Friday Filosophy v.12.03.2021

Friday Filosophy v.12.03.2021

Henry David Thoreau. July 12, 1817 – May 6, 1862) was an American naturalist, essayistpoet, and philosopher. Thoreau’s books, articles, essays, journals, and poetry amount to more than 20 volumes. Among his lasting contributions are his writings on natural history and philosophy, in which he anticipated the methods and findings of ecology and environmental history, two sources of modern-day environmentalism.

Thoreau was a lifelong abolitionist, delivering lectures that attacked the fugitive slave law while praising the writings of Wendell Phillips and defending the abolitionist John Brown. Thoreau’s philosophy of civil disobedience later influenced the political thoughts and actions of such notable figures as Leo TolstoyMahatma Gandhi, and Martin Luther King Jr.

Thoreau is sometimes referred to as an anarchist. In “Civil Disobedience”, Thoreau wrote: “I heartily accept the motto,—’That government is best which governs least;’ and I should like to see it acted up to more rapidly and systematically. Carried out, it finally amounts to this, which also I believe, ‘That government is best which governs not at all;’ and when men are prepared for it, that will be the kind of government which they will have. … I ask for, not at once no government, but at once a better government.”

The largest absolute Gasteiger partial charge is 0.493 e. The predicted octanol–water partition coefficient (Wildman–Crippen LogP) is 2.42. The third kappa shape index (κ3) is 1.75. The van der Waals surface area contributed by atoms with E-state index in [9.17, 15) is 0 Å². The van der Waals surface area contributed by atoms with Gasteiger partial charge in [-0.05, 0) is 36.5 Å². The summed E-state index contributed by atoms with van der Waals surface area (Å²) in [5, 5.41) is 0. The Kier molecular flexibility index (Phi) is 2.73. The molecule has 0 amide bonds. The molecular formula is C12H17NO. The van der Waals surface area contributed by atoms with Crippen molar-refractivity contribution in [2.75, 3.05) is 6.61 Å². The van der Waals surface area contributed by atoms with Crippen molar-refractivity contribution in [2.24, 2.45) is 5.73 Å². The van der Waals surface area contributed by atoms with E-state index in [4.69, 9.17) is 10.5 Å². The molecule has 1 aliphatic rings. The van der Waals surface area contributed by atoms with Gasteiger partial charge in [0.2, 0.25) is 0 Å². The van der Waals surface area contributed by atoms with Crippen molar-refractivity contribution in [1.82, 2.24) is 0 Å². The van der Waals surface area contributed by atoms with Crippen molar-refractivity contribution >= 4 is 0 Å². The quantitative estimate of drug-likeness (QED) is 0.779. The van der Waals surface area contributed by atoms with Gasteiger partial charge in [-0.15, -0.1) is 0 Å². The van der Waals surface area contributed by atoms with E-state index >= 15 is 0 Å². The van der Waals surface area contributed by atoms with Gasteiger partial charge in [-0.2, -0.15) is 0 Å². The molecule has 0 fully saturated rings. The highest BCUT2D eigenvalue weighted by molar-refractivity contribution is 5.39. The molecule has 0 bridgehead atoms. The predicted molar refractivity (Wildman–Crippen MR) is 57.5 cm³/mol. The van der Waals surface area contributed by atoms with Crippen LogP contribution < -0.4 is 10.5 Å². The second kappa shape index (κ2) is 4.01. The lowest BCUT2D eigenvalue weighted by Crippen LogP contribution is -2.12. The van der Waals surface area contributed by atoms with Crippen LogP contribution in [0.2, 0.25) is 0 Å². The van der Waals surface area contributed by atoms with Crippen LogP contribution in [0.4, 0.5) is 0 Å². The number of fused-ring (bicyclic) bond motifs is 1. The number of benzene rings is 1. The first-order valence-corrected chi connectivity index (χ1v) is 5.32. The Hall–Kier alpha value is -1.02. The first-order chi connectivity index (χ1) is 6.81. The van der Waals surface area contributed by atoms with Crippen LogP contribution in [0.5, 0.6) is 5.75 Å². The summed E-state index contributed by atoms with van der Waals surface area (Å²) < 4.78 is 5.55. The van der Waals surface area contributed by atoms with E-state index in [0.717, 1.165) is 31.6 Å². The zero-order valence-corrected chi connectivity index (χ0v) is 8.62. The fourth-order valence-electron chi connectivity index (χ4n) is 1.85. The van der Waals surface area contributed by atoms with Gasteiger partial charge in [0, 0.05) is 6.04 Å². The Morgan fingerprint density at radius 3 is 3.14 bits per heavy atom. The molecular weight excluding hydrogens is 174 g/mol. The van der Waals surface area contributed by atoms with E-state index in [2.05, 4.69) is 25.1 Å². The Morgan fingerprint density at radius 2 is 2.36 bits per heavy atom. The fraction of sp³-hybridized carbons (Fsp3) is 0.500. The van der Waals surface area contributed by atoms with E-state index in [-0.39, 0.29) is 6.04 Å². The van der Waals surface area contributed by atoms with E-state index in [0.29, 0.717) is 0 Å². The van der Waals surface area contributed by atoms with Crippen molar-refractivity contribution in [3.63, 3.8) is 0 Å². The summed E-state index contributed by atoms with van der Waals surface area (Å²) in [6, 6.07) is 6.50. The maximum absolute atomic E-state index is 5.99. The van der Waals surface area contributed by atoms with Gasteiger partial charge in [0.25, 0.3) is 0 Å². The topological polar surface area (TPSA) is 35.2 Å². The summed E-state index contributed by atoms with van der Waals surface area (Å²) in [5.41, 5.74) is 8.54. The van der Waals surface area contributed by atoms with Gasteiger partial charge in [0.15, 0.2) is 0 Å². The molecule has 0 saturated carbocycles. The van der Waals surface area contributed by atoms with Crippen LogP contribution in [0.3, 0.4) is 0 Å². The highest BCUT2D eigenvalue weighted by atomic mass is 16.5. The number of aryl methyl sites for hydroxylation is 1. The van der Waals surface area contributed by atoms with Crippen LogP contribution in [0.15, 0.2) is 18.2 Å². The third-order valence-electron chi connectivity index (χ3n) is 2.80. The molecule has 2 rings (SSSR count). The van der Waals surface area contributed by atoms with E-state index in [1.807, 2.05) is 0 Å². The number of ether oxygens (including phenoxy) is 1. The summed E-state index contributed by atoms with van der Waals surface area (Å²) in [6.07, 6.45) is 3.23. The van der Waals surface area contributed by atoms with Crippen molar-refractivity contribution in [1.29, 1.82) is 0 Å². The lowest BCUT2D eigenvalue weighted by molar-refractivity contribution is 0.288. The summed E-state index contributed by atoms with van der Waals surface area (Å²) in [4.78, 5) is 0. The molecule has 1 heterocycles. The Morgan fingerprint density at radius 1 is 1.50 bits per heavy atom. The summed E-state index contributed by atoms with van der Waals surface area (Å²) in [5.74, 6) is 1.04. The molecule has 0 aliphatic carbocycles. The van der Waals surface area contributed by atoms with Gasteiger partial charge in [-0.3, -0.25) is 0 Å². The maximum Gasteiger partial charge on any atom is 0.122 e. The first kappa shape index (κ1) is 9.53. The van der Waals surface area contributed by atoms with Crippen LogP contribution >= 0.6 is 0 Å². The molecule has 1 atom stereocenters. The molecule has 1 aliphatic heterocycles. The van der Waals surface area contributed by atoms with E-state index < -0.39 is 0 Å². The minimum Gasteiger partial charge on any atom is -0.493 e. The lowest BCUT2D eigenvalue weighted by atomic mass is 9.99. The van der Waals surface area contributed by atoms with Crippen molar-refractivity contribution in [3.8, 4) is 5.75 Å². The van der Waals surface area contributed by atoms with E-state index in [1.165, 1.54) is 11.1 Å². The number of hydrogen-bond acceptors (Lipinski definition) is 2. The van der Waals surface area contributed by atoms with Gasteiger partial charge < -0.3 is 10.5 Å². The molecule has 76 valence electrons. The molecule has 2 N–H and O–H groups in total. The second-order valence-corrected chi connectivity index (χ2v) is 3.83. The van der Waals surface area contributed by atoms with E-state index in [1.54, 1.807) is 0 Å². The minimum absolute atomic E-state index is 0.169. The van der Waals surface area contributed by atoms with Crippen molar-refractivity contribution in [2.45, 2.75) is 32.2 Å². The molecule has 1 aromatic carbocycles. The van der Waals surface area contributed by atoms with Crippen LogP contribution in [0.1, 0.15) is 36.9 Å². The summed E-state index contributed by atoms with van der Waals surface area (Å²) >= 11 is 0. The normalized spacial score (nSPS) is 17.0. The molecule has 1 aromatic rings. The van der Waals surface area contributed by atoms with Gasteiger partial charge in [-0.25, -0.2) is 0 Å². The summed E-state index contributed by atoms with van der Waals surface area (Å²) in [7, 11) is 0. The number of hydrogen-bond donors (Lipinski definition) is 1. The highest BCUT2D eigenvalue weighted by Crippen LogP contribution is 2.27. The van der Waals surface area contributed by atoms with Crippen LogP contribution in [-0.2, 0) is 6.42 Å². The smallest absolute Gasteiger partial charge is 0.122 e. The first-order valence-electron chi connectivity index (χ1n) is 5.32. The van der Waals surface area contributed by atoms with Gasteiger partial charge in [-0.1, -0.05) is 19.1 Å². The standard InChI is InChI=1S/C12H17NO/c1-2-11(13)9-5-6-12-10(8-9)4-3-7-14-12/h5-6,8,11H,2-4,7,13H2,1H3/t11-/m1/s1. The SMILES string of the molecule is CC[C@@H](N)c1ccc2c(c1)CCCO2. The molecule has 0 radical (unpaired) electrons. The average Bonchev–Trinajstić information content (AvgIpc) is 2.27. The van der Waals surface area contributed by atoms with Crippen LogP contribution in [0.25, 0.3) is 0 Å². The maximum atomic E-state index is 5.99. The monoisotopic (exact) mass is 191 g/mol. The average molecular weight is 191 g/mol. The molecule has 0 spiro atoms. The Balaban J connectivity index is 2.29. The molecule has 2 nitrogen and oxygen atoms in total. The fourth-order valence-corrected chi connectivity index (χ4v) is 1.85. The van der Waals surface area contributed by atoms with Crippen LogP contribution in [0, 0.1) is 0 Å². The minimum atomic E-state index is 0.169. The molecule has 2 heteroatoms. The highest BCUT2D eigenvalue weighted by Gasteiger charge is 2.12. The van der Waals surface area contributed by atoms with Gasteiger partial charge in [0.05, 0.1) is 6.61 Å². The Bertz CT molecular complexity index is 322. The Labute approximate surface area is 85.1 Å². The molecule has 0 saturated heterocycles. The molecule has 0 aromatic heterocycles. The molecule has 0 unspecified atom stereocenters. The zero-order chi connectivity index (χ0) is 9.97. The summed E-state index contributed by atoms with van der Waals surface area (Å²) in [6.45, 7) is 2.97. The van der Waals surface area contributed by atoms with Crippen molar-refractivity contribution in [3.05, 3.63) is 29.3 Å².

• Rather than love, than money, than fame, give me truth.
  • It’s not what you look at that matters, it’s what you see.
  • Many men go fishing all of their lives without knowing that it is not fish they are after.
  • The price of anything is the amount of life you exchange for it.
  • Disobedience is the true foundation of liberty. The obedient must be slaves.
  • If one advances confidently in the direction of his dreams, and endeavors to live the life which he has imagined, he will meet with a success unexpected in common hours.
  • Not until we are lost do we begin to understand ourselves.
  • Success usually comes to those who are too busy to be looking for it.
  • Make the most of your regrets; never smother your sorrow, but tend and cherish it till it comes to have a separate and integral interest. To regret deeply is to live afresh.
  • Things do not change; we change.

The Time is Now



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